French school to train aspiring chefs from Al-Ula

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This photo taken on January 4, 2019 shows a view of the facade of the new purpose-built Maraya (Arabic for "Mirror") concert hall hosting the first "Winter at Tantora" music carnival in the ruins of Al-Ula, a UNESCO World Heritage site in northwestern Saudi Arabia. (AFP)
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Photo: Instagram
Updated 02 July 2019

French school to train aspiring chefs from Al-Ula

  • Initiative is aimed to develop KSA’s tourism jewel

AL-ULA: The Royal Commission for Al-Ula (RCU) has announced a partnership with FERRANDI Paris, France’s leading school of culinary arts and hospitality management.
The partnership will see the development of a world-class training program in gastronomy, which will take young and aspiring chefs from Al-Ula to study in the French capital.
During the first phase of the program, 24 chefs from Al-Ula will be chosen to take part in a specially curated four-month course at the school. Senior experts from FERRANDI will visit Al-Ula to interview applicants and select 24 participants.
After their return to Al-Ula, the newly trained chefs will have the chance to work under the supervision of 10 Michelin-starred chefs to craft locally inspired “Taste of Al-Ula” menus to be served to VIP guests attending the second season of Winter at Tantora, held annually in Al-Ula.
RCU’s CEO Amr Al-Madani said the initiative represented another key program in a series that the RCU is offering to Al-Ula citizens, to deliver innovative employment opportunities based in personal and professional development.
“This partnership with FERRANDI Paris will equip a new generation of talented Al-Ula men and women with the tools necessary to become the leading chefs and culinary entrepreneurs,” he said.
FERRANDI Paris CEO Bruno de Monte expressed his pleasure in welcoming the youth of Al-Ula to Paris and the school. “We have built a program especially for them, the future culinary greats of Saudi Arabian gastronomy,” he said.
Gerard Mestrallet, executive president of the French Agency for Al-Ula Development (AFALULA), said: “As a partner of RCU in the development of Al-Ula, AFALULA is very proud of this partnership with FERRANDI. It will allow the new generations of Al-Ula young chefs to capitalize on French excellence in the field of culinary art and hospitality management.”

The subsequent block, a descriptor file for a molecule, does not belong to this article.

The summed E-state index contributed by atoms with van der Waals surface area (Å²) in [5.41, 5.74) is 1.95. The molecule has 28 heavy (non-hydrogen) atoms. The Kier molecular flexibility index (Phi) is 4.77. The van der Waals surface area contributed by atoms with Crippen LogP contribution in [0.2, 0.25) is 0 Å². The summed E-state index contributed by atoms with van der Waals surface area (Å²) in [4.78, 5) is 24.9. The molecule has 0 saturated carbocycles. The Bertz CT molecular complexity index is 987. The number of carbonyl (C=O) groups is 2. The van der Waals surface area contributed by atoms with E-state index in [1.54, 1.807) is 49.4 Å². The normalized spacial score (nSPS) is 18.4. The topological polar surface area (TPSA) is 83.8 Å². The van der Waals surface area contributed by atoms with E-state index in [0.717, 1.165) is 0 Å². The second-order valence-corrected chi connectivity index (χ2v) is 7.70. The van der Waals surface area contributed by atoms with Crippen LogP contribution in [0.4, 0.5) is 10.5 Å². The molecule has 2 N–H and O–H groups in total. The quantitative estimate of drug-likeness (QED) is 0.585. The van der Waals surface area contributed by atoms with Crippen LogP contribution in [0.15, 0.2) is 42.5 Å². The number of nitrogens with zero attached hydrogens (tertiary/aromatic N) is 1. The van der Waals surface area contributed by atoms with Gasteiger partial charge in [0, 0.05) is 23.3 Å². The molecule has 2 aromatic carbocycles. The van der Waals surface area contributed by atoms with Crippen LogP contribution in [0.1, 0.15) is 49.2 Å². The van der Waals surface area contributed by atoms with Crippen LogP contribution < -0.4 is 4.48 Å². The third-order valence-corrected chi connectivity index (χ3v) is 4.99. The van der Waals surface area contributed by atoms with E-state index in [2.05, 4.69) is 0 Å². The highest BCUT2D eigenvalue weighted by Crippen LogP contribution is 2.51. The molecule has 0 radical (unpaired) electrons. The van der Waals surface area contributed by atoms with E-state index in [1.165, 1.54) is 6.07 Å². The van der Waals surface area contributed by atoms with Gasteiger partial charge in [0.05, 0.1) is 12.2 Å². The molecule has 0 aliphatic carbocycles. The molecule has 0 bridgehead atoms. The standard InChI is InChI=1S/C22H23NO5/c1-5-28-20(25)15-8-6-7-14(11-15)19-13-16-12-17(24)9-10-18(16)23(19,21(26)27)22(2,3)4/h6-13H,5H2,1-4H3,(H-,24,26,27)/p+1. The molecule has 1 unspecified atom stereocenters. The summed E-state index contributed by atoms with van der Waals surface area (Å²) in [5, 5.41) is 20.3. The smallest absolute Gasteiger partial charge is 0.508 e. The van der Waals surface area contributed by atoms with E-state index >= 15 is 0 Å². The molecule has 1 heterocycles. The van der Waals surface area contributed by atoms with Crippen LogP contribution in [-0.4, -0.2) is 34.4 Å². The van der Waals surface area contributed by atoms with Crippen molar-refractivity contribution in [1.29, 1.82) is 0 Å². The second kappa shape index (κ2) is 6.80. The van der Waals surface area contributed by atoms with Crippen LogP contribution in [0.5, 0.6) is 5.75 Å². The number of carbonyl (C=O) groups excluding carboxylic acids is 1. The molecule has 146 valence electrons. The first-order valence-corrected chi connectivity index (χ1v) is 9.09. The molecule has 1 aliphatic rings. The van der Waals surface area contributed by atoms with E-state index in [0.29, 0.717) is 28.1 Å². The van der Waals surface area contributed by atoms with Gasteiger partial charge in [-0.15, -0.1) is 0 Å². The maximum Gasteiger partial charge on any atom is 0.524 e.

RCU’s partnership with FERRANDI Paris, developed under the leadership of Prince Badr bin Abdullah bin Mohammad bin Farhan Al-Saud, comes under the efforts exerted by RCU to build and develop Al-Ula youths’ potential through global cultural exchanges and dedication to international best practice.


• The Royal Commission for Al-Ula has announced partnership with FERRANDI Paris.

• Selected candidates from Al-Ula will be sent to Paris for training.

• Newly trained chefs will get an opportunity to work under 10 Michelin-starred chefs in the Kingdom.

To be considered for the program, candidates must be between 21 and 35 years old, graduates of Al-Ula high schools and have an intermediate knowledge of English.
The application period will be between July 5 and July 9. Candidates can submit applications online at
The names of 24 successful applicants will be announced on July 26 following interviews by FERRANDI Paris tutors in Al-Ula, and training will begin by the end of August.

The culinary initiative is in line with the objectives of RCU’s charter to help create and inspire new and diverse economic sectors in Al-Ula while involving the local community. The initiative is the latest component of a plan to develop Al-Ula and its natural wonders and ancient cultural sites into one of the world’s leading tourism destinations.
FERRANDI Paris was founded in 1920 by the CCI Paris Ile-de-France, offering an array of programs up to master’s degrees, all of which prepare students for a career in gastronomy or hotel management. FERRANDI Paris is the only school in the hotel and restaurant sector in France whose bachelor diplomas are recognized by the Ministry of Higher Education and Innovation.
FERRANDI teaches 2,500 students and 2,000 professionals and individuals seeking a career change from France and abroad.

Saudis recall history’s greatest TV event: Apollo moon landing

Updated 20 July 2019

Saudis recall history’s greatest TV event: Apollo moon landing